Hot water heater cost differs greatly depending on a few key variables. Get the facts so you don’t pay more than you need to.
Replacing your hot water heater? Congratulations! Here at Blanton’s, we live for this stuff. As you begin researching, you’ll likely immediately notice that water heater cost runs the gamut. Unless you’re a professional plumber, it’s hard to tell what’s “worth” the money, and what’s a bad deal. The fact of the matter is that there are a variety of factors that will impact your water heater cost. You’ll want to understand all of them before making the purchase. Here are the most important variables in choosing a new water heater, so you get the best deal (and don’t pay for something you don’t need).
Water Heater Cost Variables
Replacing or updating your water heater is a big deal that often brings with it a big price tag. If you need help navigating the options, contact your local plumber. They’ll help you determine what you like and dislike about your current situation, so you can decide what to choose next.
Tankless Or Storage Tank Water Heater?
The first order of business is determining whether you want a tankless water heater or a conventional storage tank water heater. Which type of water heater do you currently have? If your home is old, or you have never replaced the water heater, it is likely that you have a conventional storage tank model. These hold a large amount of water that is kept hot, so it’s ready whenever you need it. The benefit of a conventional storage tank model is that hot water is always available, and it doesn’t quickly run out. These typically cost less up front, but are not energy efficient because they’re constantly using energy to keep the water hot… even if you’re not using it, or are not at home. This can translate into a larger monthly energy bill.
On the other hand, a tankless water heater does not store water in a holding tank, but rather heats water as it is needed. These are energy-efficient and will cost more upfront, but can reduce your monthly costs. Depending on size and model type, tankless water heaters may not always be a good choice for large families or people who use multiple hot water sources at once (such as a dishwasher, washing machine, and shower).
Size And Capacity Of Water Heater?
Of course, you’ll also be paying for the size and capacity of your water heater. When dealing with conventional storage tank water heaters, 40-50 gallons is industry standard, and likely sufficient for a family of four. There are multiple other options, however. 30-gallon models cost less, and may be more than enough if you live alone or with just another person. You may feel that you need more than 50 gallons (say, 60-80) if your family uses a lot of water, or if you have a hot tub.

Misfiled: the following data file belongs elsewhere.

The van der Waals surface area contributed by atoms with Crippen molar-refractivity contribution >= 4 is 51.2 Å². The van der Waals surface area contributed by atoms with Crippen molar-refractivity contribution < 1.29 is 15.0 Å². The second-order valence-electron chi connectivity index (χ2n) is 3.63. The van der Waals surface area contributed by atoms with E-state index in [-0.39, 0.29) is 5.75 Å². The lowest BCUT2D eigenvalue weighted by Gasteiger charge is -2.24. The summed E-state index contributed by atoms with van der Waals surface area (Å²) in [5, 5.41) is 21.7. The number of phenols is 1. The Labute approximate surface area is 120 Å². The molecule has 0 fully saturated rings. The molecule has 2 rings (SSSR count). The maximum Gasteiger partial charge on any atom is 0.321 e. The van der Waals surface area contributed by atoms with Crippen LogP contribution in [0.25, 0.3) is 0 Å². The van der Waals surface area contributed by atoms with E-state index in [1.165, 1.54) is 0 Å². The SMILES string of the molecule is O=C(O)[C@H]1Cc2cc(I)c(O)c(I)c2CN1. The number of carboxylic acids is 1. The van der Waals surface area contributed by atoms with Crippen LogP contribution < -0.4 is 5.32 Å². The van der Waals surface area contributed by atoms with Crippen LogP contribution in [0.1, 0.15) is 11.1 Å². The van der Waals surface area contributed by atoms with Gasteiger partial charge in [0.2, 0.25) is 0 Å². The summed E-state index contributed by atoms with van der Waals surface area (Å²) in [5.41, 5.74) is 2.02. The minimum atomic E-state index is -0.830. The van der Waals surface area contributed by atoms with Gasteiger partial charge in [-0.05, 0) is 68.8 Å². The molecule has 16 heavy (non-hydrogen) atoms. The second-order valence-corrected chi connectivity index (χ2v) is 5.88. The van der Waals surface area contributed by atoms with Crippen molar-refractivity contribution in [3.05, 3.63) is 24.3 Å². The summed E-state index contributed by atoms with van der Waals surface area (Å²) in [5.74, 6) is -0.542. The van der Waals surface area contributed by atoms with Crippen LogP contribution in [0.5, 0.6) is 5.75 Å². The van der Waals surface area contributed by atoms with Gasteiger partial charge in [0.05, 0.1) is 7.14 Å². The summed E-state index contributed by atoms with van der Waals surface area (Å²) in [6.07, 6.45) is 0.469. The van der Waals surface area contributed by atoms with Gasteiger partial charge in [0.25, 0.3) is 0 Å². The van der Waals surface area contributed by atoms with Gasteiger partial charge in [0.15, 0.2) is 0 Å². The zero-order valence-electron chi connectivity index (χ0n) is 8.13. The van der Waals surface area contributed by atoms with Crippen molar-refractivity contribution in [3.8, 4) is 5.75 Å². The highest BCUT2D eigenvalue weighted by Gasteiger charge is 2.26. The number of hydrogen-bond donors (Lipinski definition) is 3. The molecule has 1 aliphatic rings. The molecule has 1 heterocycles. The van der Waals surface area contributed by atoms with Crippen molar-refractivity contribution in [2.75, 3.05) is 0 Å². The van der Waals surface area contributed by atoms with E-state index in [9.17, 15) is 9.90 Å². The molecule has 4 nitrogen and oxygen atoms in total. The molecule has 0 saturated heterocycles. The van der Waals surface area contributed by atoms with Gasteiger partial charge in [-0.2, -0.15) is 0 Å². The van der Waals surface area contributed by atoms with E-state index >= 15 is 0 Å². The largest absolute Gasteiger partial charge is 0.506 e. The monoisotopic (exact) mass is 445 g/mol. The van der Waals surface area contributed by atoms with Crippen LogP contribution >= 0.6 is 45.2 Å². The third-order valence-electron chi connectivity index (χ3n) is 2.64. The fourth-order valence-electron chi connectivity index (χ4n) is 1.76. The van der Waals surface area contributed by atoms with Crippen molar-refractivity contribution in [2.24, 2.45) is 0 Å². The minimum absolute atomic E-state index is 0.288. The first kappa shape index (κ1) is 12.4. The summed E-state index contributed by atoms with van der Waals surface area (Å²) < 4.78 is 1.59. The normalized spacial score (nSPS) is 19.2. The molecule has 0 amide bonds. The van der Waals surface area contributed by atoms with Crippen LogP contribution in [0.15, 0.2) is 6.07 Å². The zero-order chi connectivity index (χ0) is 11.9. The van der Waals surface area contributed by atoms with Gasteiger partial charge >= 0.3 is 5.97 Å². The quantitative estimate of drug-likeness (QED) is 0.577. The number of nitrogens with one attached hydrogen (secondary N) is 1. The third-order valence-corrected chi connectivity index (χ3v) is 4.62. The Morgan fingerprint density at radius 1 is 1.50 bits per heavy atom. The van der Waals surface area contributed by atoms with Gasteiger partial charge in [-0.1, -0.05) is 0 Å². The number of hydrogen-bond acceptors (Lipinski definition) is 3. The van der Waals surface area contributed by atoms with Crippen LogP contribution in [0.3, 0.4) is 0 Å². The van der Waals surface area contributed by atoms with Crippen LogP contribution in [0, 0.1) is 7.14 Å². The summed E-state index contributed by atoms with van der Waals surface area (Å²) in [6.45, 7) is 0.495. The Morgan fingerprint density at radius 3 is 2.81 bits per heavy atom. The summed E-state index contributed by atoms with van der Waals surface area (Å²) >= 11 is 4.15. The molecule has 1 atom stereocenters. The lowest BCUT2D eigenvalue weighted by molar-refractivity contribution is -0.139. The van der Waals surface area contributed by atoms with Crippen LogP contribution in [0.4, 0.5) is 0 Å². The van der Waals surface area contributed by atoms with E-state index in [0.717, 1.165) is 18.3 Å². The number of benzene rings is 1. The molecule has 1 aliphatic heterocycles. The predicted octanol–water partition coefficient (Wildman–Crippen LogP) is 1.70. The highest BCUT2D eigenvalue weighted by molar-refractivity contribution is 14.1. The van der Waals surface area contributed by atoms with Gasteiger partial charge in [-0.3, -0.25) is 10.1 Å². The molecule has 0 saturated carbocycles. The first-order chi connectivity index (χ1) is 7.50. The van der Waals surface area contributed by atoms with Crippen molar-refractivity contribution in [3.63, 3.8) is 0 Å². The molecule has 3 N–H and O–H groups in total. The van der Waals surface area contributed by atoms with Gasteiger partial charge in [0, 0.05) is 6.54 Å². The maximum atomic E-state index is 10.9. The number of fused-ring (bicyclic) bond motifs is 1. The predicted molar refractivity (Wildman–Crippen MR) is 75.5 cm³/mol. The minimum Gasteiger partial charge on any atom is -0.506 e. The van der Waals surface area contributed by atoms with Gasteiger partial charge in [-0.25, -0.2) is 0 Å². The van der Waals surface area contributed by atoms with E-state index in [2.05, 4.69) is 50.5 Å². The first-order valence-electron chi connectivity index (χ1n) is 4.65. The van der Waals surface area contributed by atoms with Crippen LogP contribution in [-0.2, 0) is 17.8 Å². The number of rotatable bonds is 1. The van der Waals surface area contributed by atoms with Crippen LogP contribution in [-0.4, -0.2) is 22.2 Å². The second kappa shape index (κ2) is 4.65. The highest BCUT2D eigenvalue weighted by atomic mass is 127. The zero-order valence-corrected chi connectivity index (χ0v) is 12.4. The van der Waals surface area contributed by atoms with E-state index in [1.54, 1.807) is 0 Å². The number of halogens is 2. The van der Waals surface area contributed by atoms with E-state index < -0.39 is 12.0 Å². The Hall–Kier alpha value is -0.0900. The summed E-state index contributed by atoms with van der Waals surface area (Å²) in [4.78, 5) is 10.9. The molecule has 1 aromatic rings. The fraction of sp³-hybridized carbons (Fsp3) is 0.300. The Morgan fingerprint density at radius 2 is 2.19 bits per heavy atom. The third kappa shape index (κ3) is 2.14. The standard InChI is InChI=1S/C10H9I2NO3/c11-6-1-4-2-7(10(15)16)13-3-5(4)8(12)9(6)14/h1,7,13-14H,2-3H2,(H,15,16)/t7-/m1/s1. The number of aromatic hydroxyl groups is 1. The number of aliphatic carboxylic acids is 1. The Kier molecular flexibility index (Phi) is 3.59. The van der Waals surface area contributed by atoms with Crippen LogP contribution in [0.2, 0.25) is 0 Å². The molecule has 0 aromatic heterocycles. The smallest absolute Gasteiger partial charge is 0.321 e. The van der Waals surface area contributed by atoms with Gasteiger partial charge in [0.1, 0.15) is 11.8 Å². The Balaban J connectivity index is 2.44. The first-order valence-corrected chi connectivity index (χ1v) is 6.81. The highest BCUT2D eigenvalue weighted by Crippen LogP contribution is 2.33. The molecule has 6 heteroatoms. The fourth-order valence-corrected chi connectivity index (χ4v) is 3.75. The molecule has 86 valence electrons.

When it comes to tankless water heaters, you’ll be paying for the flow rate, measured in gallons-per-minute. The greater the GPM number, the more expensive your water heater will be (generally speaking). If you go tankless and your home is large, you may also find that you need multiple units. This will, of course, affect the overall cost.
Gas Or Electric Energy Source For Your Water Heater?
You’re partially at the mercy of your home’s current energy source for this variable. If your home runs exclusively on electricity, you’ll need to invest in natural gas sourcing, which will be a costly initial investment. That said, there’s no “right” energy source, as both electric and gas have pros and cons.
Generally speaking, electric water heaters will cost you more over time — they also can’t be used in the case of a power outage. But they require less maintenance and have lower upfront and installation costs. Gas-powered water heaters are less costly in the long term and typically heat water faster than electric, but they carry a higher initial price point.
Energy Efficiency Of Water Heater?
New water heaters are more energy efficient than ever. But as with all appliances, there are models with an extra eye toward eco-friendly features. The ENERGYSTAR rating applies to water heaters with high efficiency, and can be easily researched here: https://www.energystar.gov/products/water_heaters. You can also call your local plumber and ask for their picks — here at Blanton’s we’re partial to Rinnai and Bradford White energy efficient water heaters.
All home improvement projects are worth researching before action is taken. Replacing your water heater is no exception. Because water heater cost varies so widely, you should be armed with all of the relevant information about what’s available and your household’s current needs and future goals. Now that is a hot tip!
Contact Blanton’s Air at 910-249-4898 for all your Fayetteville or Raleigh, NC HVAC and plumbing needs.